Considering the Gospel: Simple or Simplistic?

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There is a difference.  One way conveys the truth within which are hidden volumes of mystery and complexity.  The other way, though perhaps effective in communicating an essential component of truth, fails to relate the vastness and the beauty of the promises God made to Abraham almost 4000 years ago.

We live in a sound bite culture, especially where modern technology and the pace of life has caused people to become constantly distracted and virtually unable to sit still. Who has time for a slow cooker when there is a microwave available? Now, in this microwave society riddled by 300 television stations, instant online gaming, DVR’s and MP3 players, it seems that any explanation lasting more than 30 seconds is considered ad infinitum and complicated. It is this brooding impatience that I believe has most negatively impacted the presentation of the gospel, to its detriment.

For since, in the wisdom of God, the world did not know God through wisdom, it pleased God through the folly of what we preach to save those who believe. For Jews demand signs and Greeks seek wisdom, but we preach Messiah crucified, a stumbling block to Jews and folly to Gentiles, but to those who are called, both Jews and Greeks, Messiah the power of God and the wisdom of God. (1 Corinthians 1:21-24 ESV)

We have taken the words of the gospel-writers or the epistles of Paul, distilled and truncated them, and delivered them in true bumper-sticker fashion believing that our audience is no different than their audience, that our world is no different than their world, and that the Word of God is impervious to manipulation, misuse, and abuse! And we have been wrong on every count.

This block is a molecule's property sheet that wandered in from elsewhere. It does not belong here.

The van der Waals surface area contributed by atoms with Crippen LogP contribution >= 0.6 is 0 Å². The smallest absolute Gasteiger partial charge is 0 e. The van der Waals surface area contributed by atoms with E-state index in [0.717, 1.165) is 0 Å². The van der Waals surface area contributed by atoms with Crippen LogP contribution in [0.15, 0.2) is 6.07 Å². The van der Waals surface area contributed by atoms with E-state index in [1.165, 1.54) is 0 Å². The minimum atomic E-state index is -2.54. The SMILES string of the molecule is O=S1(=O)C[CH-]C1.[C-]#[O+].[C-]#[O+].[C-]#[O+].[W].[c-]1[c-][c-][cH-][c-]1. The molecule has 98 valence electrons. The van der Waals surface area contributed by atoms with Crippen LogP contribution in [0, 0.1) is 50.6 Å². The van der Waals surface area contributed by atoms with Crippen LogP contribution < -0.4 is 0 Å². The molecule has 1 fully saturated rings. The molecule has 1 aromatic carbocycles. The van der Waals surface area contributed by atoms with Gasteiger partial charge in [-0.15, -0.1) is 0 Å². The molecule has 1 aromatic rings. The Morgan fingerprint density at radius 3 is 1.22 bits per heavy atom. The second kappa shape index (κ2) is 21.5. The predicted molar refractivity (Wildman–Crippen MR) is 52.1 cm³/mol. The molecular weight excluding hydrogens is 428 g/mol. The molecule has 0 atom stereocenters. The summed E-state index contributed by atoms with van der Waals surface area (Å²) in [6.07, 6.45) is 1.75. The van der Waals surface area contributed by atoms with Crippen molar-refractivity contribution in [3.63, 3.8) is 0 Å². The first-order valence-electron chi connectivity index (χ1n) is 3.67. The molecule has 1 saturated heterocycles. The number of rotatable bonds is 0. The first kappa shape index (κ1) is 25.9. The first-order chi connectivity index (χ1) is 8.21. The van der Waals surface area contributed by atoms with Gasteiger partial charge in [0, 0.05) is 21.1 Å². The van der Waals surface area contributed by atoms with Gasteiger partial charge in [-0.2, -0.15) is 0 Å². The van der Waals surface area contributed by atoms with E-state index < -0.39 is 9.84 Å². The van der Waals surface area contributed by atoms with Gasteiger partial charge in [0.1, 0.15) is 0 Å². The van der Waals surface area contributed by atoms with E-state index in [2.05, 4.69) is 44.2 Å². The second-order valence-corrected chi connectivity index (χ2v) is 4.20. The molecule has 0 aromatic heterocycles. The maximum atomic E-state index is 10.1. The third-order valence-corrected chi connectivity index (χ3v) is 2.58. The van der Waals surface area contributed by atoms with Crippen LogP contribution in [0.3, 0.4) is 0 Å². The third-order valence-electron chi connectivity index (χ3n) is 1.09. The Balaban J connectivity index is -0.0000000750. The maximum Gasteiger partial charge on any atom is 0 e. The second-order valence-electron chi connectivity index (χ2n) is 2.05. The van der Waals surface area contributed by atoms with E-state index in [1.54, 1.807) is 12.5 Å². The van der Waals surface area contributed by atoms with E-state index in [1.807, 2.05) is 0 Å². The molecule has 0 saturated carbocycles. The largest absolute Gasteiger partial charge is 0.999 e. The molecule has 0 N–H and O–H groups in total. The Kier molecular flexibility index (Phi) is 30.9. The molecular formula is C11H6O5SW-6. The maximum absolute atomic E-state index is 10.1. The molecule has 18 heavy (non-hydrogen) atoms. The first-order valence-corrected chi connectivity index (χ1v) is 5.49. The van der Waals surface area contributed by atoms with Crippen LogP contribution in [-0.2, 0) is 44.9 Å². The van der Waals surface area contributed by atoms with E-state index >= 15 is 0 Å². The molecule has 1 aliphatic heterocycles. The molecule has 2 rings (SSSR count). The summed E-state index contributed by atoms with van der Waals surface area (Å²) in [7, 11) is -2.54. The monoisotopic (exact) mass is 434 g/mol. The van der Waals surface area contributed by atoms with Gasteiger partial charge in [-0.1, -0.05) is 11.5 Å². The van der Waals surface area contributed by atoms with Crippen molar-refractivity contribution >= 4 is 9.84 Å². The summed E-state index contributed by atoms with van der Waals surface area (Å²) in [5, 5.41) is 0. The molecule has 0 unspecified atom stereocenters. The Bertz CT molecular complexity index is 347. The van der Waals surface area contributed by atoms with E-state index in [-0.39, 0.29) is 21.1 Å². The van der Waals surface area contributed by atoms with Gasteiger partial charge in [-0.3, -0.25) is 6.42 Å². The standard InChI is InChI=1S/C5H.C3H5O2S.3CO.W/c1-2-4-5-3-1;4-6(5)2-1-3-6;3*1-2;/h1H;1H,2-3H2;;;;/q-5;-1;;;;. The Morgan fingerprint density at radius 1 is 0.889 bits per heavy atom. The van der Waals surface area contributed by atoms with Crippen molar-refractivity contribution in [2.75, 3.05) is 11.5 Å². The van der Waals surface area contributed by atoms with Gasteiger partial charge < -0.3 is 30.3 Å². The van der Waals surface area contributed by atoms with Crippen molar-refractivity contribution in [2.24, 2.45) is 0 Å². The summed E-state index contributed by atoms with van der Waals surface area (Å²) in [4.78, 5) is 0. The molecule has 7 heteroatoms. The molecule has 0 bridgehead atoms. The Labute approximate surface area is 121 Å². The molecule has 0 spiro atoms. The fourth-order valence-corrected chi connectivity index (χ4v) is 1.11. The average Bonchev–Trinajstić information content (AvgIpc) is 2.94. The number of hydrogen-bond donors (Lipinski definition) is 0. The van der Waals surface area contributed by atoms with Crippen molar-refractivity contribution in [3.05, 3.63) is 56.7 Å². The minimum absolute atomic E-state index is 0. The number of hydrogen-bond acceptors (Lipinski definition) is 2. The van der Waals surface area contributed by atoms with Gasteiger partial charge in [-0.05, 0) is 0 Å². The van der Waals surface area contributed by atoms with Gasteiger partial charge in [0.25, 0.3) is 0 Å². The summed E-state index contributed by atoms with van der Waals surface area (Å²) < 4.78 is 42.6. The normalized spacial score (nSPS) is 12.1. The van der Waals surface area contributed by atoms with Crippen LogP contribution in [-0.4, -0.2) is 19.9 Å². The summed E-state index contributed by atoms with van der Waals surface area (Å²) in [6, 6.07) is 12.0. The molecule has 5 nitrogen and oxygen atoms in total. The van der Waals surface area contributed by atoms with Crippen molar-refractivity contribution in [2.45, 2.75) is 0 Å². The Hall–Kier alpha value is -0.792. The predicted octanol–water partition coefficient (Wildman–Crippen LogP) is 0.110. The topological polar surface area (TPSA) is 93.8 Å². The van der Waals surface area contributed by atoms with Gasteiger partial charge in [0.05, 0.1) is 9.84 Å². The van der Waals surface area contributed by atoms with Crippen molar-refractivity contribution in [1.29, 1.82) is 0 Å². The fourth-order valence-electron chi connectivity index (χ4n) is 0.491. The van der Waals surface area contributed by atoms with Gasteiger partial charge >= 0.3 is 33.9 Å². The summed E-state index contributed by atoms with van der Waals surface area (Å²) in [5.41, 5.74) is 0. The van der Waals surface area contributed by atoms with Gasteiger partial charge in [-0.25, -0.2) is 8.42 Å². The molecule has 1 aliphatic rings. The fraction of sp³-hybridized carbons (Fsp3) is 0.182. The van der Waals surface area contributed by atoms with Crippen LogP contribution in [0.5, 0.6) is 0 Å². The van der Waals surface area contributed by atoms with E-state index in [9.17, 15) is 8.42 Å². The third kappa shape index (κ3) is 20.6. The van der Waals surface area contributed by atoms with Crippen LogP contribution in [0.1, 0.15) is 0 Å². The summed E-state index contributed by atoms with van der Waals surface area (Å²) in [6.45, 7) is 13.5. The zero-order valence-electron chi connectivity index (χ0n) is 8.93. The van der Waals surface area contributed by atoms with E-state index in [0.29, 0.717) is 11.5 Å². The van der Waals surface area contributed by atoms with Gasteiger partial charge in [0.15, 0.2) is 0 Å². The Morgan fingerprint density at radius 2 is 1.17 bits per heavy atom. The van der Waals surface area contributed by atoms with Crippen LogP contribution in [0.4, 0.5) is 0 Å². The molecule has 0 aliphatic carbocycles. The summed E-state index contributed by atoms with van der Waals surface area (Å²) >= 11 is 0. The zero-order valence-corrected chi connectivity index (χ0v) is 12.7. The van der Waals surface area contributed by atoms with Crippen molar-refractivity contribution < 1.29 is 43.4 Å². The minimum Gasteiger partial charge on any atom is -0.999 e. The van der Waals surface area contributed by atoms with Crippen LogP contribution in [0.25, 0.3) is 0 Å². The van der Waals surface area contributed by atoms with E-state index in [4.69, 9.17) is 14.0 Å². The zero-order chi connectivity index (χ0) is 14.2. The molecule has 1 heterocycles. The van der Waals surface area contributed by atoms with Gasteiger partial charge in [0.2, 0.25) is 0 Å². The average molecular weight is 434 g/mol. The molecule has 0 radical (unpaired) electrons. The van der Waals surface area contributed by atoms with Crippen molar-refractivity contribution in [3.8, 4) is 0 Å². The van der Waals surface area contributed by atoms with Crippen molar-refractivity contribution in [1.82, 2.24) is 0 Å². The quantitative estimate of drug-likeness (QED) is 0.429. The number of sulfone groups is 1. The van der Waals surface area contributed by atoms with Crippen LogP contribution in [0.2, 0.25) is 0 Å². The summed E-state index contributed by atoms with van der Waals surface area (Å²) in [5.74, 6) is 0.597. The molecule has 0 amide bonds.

And if you require proof, then consider the massive flow of professing Christians out of the church.  They are leaving in droves because they were sold a bill of goods that cannot be delivered.  They heard a gospel message that has been robbed of the potency and richness of the promise to Abraham and so excised of its depth and power.  They heard countless sermons admonishing love and [sometimes] obedience without the Biblical foundation or practical direction that Paul’s audience had. They were told that the gospel begins and ends with the cross rather than understanding that the crucifixion is only a single chapter in a much larger story that is still being written.

Considering this more practically, while saying “Jesus died for our sins” may be semantically accurate, it fails to convey the fullness of what he achieved through his life and his resurrection.  When presented as the crux of the gospel, this statement is both simplistic and short-sighted. I am not suggesting that it is irrelevant.  On the contrary, I am saying that such a simplistic presentation fails to capture the significance of what was actually accomplished on the cross and even more so greatly diminishes its relevance in the larger pattern of exile and redemption portrayed within the Biblical account.

The gospel is not a statement.  It is a story.  And we all, Jew and Gentile alike, have the opportunity to be a part of that story.

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